February 12, 1944
This week our basketball team didn’t do so badly. They won a game for a change and then proceeded to give the M.P.’s a good fight, only to lose by a few points. However, that M.P. game was really not much of a basketball game, for the M.P.s used a combination of M.P. and football tactics and it was a plenty rough and dirty game.
Phil Johnson is leaving us in a couple of days – going to a Station Hospital. I haven’t heard from George Wood as yet. We finally got what we should have had for a long time, and that is an EENT man. His name is Capt. Earl Slaughter and he seems quite nice and apparently is a very good man. He hails from somewhere in the middle-west.
Yes, Mom, I would like some more deviled ham, not, however, too much, but just enough for an occasional taste, therefore the small cans are better. As for candy, I’d just as leave wait a bit, as we are now getting some at the PX. And though not much, it is enough to keep us going, particularly since the food of recent weeks has been pretty good.
Dad, your letter certainly did an excellent job of cheering-up and I certainly don’t see what more you could say or how anyone could ever say it any better.
Mom, It is difficult to express just how much I appreciated the thoughts in your recent letter. In reading both yours and Dad’s letters I felt that, gosh, after all, these many thousands of miles that separate us physically are really not so far after all.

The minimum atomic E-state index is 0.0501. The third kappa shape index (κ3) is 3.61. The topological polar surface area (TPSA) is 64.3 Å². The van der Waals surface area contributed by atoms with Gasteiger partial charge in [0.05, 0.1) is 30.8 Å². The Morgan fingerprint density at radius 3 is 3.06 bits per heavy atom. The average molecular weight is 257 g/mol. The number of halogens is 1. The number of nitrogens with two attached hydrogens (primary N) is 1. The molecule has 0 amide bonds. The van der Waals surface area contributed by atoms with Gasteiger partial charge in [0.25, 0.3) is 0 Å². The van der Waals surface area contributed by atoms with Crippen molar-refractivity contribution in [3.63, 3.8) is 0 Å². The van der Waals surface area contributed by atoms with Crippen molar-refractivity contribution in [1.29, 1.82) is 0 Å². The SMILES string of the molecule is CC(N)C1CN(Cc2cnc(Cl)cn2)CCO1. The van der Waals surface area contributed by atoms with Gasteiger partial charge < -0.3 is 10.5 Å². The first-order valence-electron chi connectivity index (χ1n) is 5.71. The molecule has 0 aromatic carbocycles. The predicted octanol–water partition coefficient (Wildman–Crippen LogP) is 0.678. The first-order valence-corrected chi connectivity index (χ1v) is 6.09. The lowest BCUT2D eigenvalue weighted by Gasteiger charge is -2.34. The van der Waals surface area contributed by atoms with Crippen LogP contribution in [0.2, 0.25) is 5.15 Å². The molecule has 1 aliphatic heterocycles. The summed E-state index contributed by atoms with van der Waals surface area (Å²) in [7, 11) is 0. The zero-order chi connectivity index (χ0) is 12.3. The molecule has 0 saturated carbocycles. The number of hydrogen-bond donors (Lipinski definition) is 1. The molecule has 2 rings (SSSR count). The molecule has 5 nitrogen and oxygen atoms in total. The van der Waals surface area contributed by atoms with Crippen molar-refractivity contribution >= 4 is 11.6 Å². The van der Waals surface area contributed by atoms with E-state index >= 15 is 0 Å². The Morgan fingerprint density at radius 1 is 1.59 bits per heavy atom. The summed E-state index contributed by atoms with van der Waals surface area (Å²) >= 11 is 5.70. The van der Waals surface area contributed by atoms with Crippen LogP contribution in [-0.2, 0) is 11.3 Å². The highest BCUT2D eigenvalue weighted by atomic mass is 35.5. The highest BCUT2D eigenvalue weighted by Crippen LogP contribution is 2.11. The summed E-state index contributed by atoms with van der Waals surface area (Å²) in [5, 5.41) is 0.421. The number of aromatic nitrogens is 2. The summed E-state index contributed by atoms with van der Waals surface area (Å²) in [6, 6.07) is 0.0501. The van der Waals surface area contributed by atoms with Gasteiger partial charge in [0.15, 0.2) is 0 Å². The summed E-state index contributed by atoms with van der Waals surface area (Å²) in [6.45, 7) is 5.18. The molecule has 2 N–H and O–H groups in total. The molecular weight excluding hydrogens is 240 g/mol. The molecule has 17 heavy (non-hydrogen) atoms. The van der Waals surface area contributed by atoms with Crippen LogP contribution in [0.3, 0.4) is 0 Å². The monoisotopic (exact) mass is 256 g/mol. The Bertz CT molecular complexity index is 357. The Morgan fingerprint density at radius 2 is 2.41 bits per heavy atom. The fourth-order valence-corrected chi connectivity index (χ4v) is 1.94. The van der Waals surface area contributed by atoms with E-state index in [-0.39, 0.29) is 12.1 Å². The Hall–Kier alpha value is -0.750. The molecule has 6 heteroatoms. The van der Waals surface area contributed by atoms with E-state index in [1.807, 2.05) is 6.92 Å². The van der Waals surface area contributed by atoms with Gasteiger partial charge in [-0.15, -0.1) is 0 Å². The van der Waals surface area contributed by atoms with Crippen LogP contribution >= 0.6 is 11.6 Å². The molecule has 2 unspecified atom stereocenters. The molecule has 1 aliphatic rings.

Lois left here a few days ago and is now somewhere back in Africa at a small station hospital. This place is no longer the same and Isolation is no longer running smoothly as it had under her hands.
As far as saying things to others [about Lois], well, I think it better be done. You’d better tell the Cerfs, Eisenbachs, Gram and Henriette, since I think that Lois said something in postals she wrote them thanking them for presents. I hope that those postals do not beat this letter. Perhaps they have. Those are the only ones I know of to whom she wrote, so the subject can just be dropped as far as others are concerned and they will soon forget it undoubtedly.
Loads of love,
Watch for my next letter
February 17, 1944